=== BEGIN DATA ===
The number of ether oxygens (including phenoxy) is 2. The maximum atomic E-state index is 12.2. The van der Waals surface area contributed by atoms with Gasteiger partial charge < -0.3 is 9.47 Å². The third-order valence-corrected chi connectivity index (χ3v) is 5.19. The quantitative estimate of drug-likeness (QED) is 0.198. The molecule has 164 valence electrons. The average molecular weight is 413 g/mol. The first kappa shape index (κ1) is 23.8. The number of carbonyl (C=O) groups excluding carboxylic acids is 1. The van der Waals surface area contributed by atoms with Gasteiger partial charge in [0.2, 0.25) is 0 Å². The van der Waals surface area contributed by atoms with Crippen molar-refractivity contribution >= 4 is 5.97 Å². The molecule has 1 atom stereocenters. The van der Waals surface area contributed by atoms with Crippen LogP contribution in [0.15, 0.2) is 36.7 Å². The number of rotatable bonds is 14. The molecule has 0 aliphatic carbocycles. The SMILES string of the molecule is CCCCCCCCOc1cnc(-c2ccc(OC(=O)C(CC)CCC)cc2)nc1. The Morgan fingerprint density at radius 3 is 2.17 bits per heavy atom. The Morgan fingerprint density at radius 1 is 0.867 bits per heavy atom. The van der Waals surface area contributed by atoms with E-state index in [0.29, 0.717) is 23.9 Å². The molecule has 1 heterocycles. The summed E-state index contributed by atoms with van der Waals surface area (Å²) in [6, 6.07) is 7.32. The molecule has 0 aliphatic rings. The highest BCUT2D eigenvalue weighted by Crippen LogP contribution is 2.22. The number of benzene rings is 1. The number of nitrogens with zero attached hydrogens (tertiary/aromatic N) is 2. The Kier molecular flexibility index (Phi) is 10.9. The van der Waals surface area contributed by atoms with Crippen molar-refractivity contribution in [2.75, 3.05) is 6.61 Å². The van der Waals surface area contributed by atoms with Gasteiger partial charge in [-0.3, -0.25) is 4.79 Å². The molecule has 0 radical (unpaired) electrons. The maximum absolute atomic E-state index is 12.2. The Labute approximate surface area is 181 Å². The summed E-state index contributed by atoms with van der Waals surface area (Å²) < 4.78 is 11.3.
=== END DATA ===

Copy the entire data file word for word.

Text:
The number of ether oxygens (including phenoxy) is 2. The maximum atomic E-state index is 12.2. The van der Waals surface area contributed by atoms with Gasteiger partial charge < -0.3 is 9.47 Å². The third-order valence-corrected chi connectivity index (χ3v) is 5.19. The quantitative estimate of drug-likeness (QED) is 0.198. The molecule has 164 valence electrons. The average molecular weight is 413 g/mol. The first kappa shape index (κ1) is 23.8. The number of carbonyl (C=O) groups excluding carboxylic acids is 1. The van der Waals surface area contributed by atoms with Gasteiger partial charge in [0.2, 0.25) is 0 Å². The van der Waals surface area contributed by atoms with Crippen molar-refractivity contribution >= 4 is 5.97 Å². The molecule has 1 atom stereocenters. The van der Waals surface area contributed by atoms with Crippen LogP contribution in [0.15, 0.2) is 36.7 Å². The number of rotatable bonds is 14. The molecule has 0 aliphatic carbocycles. The SMILES string of the molecule is CCCCCCCCOc1cnc(-c2ccc(OC(=O)C(CC)CCC)cc2)nc1. The Morgan fingerprint density at radius 3 is 2.17 bits per heavy atom. The Morgan fingerprint density at radius 1 is 0.867 bits per heavy atom. The van der Waals surface area contributed by atoms with E-state index in [0.29, 0.717) is 23.9 Å². The molecule has 1 heterocycles. The summed E-state index contributed by atoms with van der Waals surface area (Å²) in [6, 6.07) is 7.32. The molecule has 0 aliphatic rings. The highest BCUT2D eigenvalue weighted by Crippen LogP contribution is 2.22. The number of benzene rings is 1. The number of nitrogens with zero attached hydrogens (tertiary/aromatic N) is 2. The Kier molecular flexibility index (Phi) is 10.9. The van der Waals surface area contributed by atoms with Crippen molar-refractivity contribution in [2.75, 3.05) is 6.61 Å². The van der Waals surface area contributed by atoms with Gasteiger partial charge in [-0.3, -0.25) is 4.79 Å². The molecule has 0 radical (unpaired) electrons. The maximum absolute atomic E-state index is 12.2. The Labute approximate surface area is 181 Å². The summed E-state index contributed by atoms with van der Waals surface area (Å²) < 4.78 is 11.3.